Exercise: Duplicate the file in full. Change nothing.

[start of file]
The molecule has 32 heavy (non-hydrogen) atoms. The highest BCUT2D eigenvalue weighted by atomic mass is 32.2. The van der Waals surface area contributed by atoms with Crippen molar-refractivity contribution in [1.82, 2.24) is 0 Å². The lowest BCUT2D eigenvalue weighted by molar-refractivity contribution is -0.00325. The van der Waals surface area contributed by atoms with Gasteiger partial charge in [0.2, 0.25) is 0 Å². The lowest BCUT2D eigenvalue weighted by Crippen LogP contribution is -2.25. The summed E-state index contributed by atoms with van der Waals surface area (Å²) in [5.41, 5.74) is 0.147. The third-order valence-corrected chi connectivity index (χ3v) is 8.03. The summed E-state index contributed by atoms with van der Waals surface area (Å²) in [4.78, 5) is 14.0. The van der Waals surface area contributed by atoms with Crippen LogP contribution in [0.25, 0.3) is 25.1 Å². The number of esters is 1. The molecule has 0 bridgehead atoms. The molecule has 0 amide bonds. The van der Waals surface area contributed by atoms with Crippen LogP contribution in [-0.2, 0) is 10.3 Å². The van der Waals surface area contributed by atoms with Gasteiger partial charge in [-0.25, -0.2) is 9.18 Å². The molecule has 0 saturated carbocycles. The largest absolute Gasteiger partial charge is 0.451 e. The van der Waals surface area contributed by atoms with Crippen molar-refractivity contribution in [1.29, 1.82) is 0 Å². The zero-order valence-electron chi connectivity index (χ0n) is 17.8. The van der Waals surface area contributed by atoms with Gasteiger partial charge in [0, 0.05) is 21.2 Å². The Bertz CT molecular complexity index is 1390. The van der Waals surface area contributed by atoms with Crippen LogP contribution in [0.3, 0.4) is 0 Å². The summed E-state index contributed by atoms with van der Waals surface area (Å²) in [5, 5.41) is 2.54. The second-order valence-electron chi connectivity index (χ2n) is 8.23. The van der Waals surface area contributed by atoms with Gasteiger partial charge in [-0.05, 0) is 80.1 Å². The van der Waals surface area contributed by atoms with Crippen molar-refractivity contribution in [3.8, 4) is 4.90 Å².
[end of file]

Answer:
The molecule has 32 heavy (non-hydrogen) atoms. The highest BCUT2D eigenvalue weighted by atomic mass is 32.2. The van der Waals surface area contributed by atoms with Crippen molar-refractivity contribution in [1.82, 2.24) is 0 Å². The lowest BCUT2D eigenvalue weighted by molar-refractivity contribution is -0.00325. The van der Waals surface area contributed by atoms with Gasteiger partial charge in [0.2, 0.25) is 0 Å². The lowest BCUT2D eigenvalue weighted by Crippen LogP contribution is -2.25. The summed E-state index contributed by atoms with van der Waals surface area (Å²) in [5.41, 5.74) is 0.147. The third-order valence-corrected chi connectivity index (χ3v) is 8.03. The summed E-state index contributed by atoms with van der Waals surface area (Å²) in [4.78, 5) is 14.0. The van der Waals surface area contributed by atoms with Crippen LogP contribution in [0.25, 0.3) is 25.1 Å². The number of esters is 1. The molecule has 0 bridgehead atoms. The molecule has 0 amide bonds. The van der Waals surface area contributed by atoms with Crippen LogP contribution in [-0.2, 0) is 10.3 Å². The van der Waals surface area contributed by atoms with Gasteiger partial charge in [-0.25, -0.2) is 9.18 Å². The molecule has 0 saturated carbocycles. The largest absolute Gasteiger partial charge is 0.451 e. The van der Waals surface area contributed by atoms with Crippen molar-refractivity contribution in [1.29, 1.82) is 0 Å². The zero-order valence-electron chi connectivity index (χ0n) is 17.8. The van der Waals surface area contributed by atoms with Gasteiger partial charge in [0, 0.05) is 21.2 Å². The Bertz CT molecular complexity index is 1390. The van der Waals surface area contributed by atoms with Crippen LogP contribution in [0.3, 0.4) is 0 Å². The summed E-state index contributed by atoms with van der Waals surface area (Å²) in [5, 5.41) is 2.54. The second-order valence-electron chi connectivity index (χ2n) is 8.23. The van der Waals surface area contributed by atoms with Gasteiger partial charge in [-0.05, 0) is 80.1 Å². The van der Waals surface area contributed by atoms with Crippen molar-refractivity contribution in [3.8, 4) is 4.90 Å².